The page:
Meanwhile I’ve seen the movie as well. It’s a visual treat, I enjoyed it but it isn’t as good as The Company of Wolves which is much more mysterious.
The Brother Grimm tale, The Little Red Riding Hood has fascinated people since forever. The dense forest, the wolf, the red cloak are such powerful images. It is certainly one o the fairy tales with the most retellings.
There is a nice collection by Jack Zipes called The Trials and Tribulations of Little Red Riding Hood. It contains a huge range starting with the tale by Charles Perrault to more contemporary versions like the Angela Carter’s The Company of Wolves. Carters story can also be found in her collection of fairytale retellings The Bloody Chamber. There are actually two versions in it. A very short sketch and one that is a bit longer.
I read Zipes book a few years ago and was impressed by how many different versions there are but there was none that I really liked. The Company of Wolves as a story is less convincing than the movie based on it. And there are other retellings in The Bloody Chamber that I liked much more.
The one re-telling that really impressed me is Tanith Lee’s Bloodmantle from her collection Forests of the Night. It can also be found in Wild Women. Tanith Lee’s stories can serve as proof that there is more to fantasy than meets the eye. If there is one writer who is capable of writing literary fantasy it is certainly Tanith Lee. Her writing is poetical, imaginative and very original. Here is what she says about Bloodmantle.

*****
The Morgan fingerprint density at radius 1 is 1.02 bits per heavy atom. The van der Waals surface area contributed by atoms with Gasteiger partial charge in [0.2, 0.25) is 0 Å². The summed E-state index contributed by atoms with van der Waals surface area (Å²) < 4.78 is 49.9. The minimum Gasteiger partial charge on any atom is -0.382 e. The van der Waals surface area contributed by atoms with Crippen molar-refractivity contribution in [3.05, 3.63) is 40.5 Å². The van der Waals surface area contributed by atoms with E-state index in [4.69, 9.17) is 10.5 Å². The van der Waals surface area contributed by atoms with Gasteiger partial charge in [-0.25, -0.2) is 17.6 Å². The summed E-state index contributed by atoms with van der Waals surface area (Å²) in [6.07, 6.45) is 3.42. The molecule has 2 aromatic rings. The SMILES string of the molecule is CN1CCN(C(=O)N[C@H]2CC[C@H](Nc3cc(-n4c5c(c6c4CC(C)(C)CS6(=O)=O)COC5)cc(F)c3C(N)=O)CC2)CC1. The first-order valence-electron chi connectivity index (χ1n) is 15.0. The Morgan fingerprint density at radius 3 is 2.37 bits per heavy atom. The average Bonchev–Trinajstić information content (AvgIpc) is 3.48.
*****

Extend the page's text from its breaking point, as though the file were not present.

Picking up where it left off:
The forests of the mind are benighted, dark and dazzling places. Things wander there that shine, and burn, and bite.
Much of my writing, long and short, begins with nothing more – or less – than a feeling. The nearest I can come to describing this is to relate it to those curious unremembered memories, triggered maybe by a scent, or a certain seasonal light. Bloodmantle started in just that way, a sensation. Then quickly followed the notion of Roman Lupercal as a werewolf-finding feast. Wolves are creatures that live most definitely in my mind forests. I meet them with the primitive and often irrational wolf-fear, but also in fascinated love.
The girl in th red cloak of course most of us know. Innocence can be cruel.
In Bloodmantle the woman or girl isn’t only a victim. The roles change and there is potential to do harm in both, the man and the woman. The story isn’t very long but rich and multilayered, with a story inside of the story, a tale transmitted from days long gone, and a part that takes place in our contemporary world. The wolf is as much perpetrator as prey, half man, half animal and also ghost.
A very artful picture book Little Red Riding Hood illustrated by Daniel Egnéus came out this year. I discovered it during the Once Upon a Time Challenge. Here is Chris’ review that contains some of the truly wonderful pictures.
You can also find something about Daniel Egnéus here